Monday, August 26th, 2019

Frank Perri reviews the Moog Minitaur

By Frank PerriDecember 14, 2012


Frank Perri
Frank Perri is a keyboardist and arranger with a range of live performance, recording and arranging credits which reads like a who’s who of ‘been there and done it!’ If we mention that Frank has arranged for and led the Duke Ellington Orchestra, has guest conducted the Brooklyn Symphony Orchestra, is musical director of ‘Break The Floor Productions’, one of the world’s preeminent dance entertainment companies, AND has appeared in the US TV show “Pan Am” on ABC Television, you can see we’re not exaggerating.

Frank’s father still asks, “When is he giving up this music garbage and getting a real job?

The analog revival is in full swing.  The market is flooded with all manner of boutique modular oscillators, there are synths and standalone modules aplenty and even a major manufacturer like Korg managed to inject a little bit of analog into its mostly digital lineup.  Analog synthesis is not only experiencing a resurgence, but also a renaissance.  In the middle of all this, what does Moog, a trusted name in analog for decades decide to do?  They release a synth that just deals with the bottom line, and that’s it.  But as you’ll find, the bottom is what it does best, but not the only trick it knows.

I recently spent some time with the Minitaur, putting it through its paces and shaking the walls of my studio.  Who knew there was so much fun to be had down there, swimming around at the bottom of the frequency range?  But make no mistake, bass is an important element.  If you decide to play a “C” chord but your bass player decides to play an “A” you can kiss your major tonality goodbye and say hello to minor 7th land.  What else to wheel and deal in such harmonic power but a synth made specifically for the task?  And as you’ll find out, it deals with it like it was, um, is built for the job.

Lets Start at the Bottom

Figure 1

A quick glance at the Minitaur shows it to be a fantastic size.  It’s not bulky yet the knobs are a great size for grabbing and twisting.  Actually, if you own any of the  MoogerFooger pedals, you’ll find that the Minitaur is almost exactly the same size.  To give you an idea, look at Figure 1 to see the Minitaur and a Moogerfooger next to each other.  Figure 2 shows that you can pretty much stack them on top of each other and see how much they match size wise.  The only real difference being that the Minitaur is wedge shaped and so at its highest, it’s about a half inch higher than a Moogerfooger, as shown in Figure 3.  What this means is that if you’re someone who likes to bring toys to gigs, anywhere you can stuff a Moogerfooger, you can pretty much stuff the Minitaur.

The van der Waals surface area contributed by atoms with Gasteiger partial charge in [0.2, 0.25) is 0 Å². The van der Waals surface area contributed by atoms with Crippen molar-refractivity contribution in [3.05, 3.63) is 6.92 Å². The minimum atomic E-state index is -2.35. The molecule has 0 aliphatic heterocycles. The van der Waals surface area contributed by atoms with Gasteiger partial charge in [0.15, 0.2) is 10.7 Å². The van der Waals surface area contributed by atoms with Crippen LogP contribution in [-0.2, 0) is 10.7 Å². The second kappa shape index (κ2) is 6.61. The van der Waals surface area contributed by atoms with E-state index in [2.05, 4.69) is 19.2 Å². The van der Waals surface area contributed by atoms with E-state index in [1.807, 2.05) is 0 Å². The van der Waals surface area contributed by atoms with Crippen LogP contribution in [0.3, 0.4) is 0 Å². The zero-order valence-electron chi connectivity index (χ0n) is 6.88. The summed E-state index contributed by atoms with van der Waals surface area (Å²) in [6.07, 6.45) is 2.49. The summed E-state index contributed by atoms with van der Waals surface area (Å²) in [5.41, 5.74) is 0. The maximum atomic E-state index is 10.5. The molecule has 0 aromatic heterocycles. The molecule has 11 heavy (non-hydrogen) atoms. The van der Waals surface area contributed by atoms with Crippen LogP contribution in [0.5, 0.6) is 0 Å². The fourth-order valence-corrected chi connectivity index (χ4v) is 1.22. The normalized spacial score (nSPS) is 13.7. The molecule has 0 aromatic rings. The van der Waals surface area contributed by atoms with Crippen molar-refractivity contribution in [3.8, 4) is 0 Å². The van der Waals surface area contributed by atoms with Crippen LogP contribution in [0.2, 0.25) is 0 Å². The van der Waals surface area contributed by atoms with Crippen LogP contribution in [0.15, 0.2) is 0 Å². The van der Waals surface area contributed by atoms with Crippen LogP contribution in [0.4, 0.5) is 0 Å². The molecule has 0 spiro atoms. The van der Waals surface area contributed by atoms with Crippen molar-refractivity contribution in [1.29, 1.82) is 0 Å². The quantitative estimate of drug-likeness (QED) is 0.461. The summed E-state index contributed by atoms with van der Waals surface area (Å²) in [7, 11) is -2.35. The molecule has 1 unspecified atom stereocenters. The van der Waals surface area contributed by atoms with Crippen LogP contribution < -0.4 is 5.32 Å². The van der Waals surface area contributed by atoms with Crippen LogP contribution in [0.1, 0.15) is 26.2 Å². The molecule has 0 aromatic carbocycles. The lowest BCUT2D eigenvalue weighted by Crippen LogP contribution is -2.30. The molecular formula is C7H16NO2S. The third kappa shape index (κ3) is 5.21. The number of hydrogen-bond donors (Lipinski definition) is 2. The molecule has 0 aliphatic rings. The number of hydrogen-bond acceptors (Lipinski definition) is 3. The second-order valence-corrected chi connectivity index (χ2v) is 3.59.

Figure 2
Figure 3









Figure 4

The unit itself is very sturdily built out of metal with solid, well damped knobs that turn smoothly.  The graphics are silkscreened and the unit features a tough, durable baked on black finish.  A close up of the finish and markings can be seen in Figure 4.

Looking at the front panel in Figure 5 it’s easy to see that Moog gave you a plethora of controls to handle the Minitaur and to anyone versed in subtractive synthesis, it should very familiar.


Figure 5

          There’s two voltage controlled oscillators and both have a choice each between saw and square.  There’s no pulse width modulation though so it’s strictly a square wave, and a fat one at that.  There’s tuning for the second oscillator as well as a mixer for them.  There’s two envelope generators, one for the amp one for the filter as well as cutoff, resonance, and envelope amount to the filter.  It features one triangle LFO which can be routed in varying amounts to both the pitch and filter cutoff resulting in various kinds of mayhem.  Rounding this off is a button and knob for glide (portamento) and a button to switch in the release phase of the envelope generator for the amp so you can quickly switch between having the bass fade off or just stopping immediately release the key and finally, a volume knob.

Figure 6

Turning it around to the back as seen in figure 6, we find CV inputs for gate and pitch so this can be controlled externally as well as a USB port and a MIDI in.  There’s an external input for the filter as well as both a regular output and a 1/8th headphone output.